“I got a lot of interesting comments when I was collecting signatures. They said, ‘Thank you for doing this. This is long overdue,’ ” she said.

Roos said she was particularly compelled to support medical marijuana laws because her grown son, who lives in Oregon, where medical use of marijuana also is legal, has multiple sclerosis. Marijuana “quiets the tremors” and helps him eat, she said.

Roos said selling pot in stores rather than on the street would make it more difficult for teenagers to buy.

“It doesn’t mean that kids won’t be able to get it any more than they can get alcohol,” she said. But “I think that smart parents want it regulated. It’s better having it in stores than kids being able to buy it down the alley.”

Users would still have to show good judgment, she said.

“You shouldn’t be doing certain kinds of jobs if you’re taking prescription medication too. If they want to use it in a situation that they shouldn’t, they will. And the fact that it’s illegal doesn’t really stop them.”

Roos said she hasn’t smoked pot for “quite some time,” but would consider using it occasionally if it were legal.

“I think probably people in my age group who enjoyed it in the 70s probably would smoke some possibly. But I don’t know that the whole population is going to take up pot. I kind of doubt it.”

Even though the drug is illegal, “the people who want to find it can,” she said. “It’s just that the price is very high, the quality is uncertain, and we’re paying organized crime. And we should be getting that revenue for the state as we do for alcohol.”

The pastor

For Nick Stumbo, the 33-year-old senior pastor at East Hills Alliance Church in Kelso, legalizing pot is largely a question of morality.

Yes, making the drug legal may provide people with more individual freedom, he said. But as Stumbo sees it, such freedom would merely allow people to harm themselves by abusing the drug and becoming addicted.

“I don’t know that that’s necessarily freedom,” Stumbo said. “We have to create laws for the benefit of society — for the greater good.”

“There will always be the percentage of people who use it appropriately, but we can’t account for those who will use it inappropriately,” he said. “Those who use it are mastered by it. They have lost their ability to be free because now they are enslaved to the use of marijuana.”

Stumbo said legalizing pot would lower “the standards we have for kids” and send a message that marijuana is OK to use. “Every time we pass a law, we are saying that it’s morally or ethically permissible.”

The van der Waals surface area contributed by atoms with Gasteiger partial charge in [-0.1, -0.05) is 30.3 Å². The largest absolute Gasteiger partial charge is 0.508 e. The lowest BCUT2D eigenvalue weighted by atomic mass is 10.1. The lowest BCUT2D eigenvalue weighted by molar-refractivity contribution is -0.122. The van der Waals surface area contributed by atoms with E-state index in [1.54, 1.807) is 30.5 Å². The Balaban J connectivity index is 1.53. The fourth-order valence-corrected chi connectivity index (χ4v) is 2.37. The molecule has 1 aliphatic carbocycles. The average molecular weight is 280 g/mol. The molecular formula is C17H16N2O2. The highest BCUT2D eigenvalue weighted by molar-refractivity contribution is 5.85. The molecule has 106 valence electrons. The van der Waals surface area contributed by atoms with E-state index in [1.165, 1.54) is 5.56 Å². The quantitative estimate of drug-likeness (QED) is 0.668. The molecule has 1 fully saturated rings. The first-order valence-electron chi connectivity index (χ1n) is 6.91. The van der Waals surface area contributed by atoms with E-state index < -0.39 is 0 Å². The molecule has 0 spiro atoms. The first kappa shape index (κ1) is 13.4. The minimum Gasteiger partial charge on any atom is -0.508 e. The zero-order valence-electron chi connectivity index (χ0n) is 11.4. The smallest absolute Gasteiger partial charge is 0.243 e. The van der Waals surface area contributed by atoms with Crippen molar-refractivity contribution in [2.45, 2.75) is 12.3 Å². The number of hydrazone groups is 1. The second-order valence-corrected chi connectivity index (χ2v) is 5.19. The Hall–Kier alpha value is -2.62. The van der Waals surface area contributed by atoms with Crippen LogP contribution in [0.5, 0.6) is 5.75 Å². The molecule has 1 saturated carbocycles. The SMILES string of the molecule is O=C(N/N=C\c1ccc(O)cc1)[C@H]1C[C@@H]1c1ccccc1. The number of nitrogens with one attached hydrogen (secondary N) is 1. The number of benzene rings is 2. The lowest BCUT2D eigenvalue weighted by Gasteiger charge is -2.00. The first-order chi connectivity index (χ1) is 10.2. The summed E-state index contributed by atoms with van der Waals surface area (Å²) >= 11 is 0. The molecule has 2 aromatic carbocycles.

And yet, even though he isn’t ready to make the drug legal, Stumbo said efforts to ban it don’t appear to be effective.

“It’s clearly being used quite proficiently,” he said. “We’ve come to a place where we feel we really don’t know how to stop it and it’s a big headache.”

The social worker

Asked if she supports legalizing marijuana, Ilona Kerby paused for a long beat.

“That’s a very good question,” she said finally. “And one over which I have very mixed feelings.”

Kerby, the executive director of Lower Columbia CAP — which provides food, housing and financial and other assistance to thousands of area residents, noted that statistics show more youth using marijuana instead of alcohol, and she worries that trend will accelerate if pot is legal.

“I think legalizing it sends a message,” she said.

Legalization may also affect CAP’s operations, she said. CAP receives the vast majority of its funds from the federal government, which requires that employees and certain volunteers who drive be randomly drug tested. More of CAP’s employees may use marijuana if it’s legal, Kerby said, forcing the agency to fire them if they test positive for the drug or risk losing federal funding.

Still, Kerby, who helped start Cowlitz County’s drug court program and worked as a social worker in the Cowlitz County jail, said she’s seen first-hand how the poor are disproportionately affected by marijuana laws. Low-income pot users get more jail time than the middle class and wealthy, who can afford lawyers who get their clients into diversion programs, Kerby said.

“People who have more resources tend to get deferred sentences or tend to not get as entangled in the court as those who have the resources to go another route,” she said.

That’s an argument in favor of legalization, she said.

The businessman

Kelso-Longview Chamber of Commerce Director Bill Marcum opposes the initiative, saying it would simply be bad for business. Many employers enforce anti-marijuana policies, and making pot legal could “muddy the waters” and make it difficult to retain those policies, he said.

Businesses “absolutely” have a legitimate interest in preventing employees from smoking pot on their own time, Marcum said. The reason: employees need to be sober in case they are called into work after hours.

He acknowledged that the same standard applies to off-the-job alcohol use, but, “that’s currently legal and I have no control over that. I have no recourse.”

Would Marcum outlaw alcohol if he could? No, he said, though he admitted it’s hard to make a distinction between a worker who shows up impaired on alcohol or marijuana.

“I guess it’s public perception,” he said. “I don’t know. I’m just telling you what I think.”


Load comments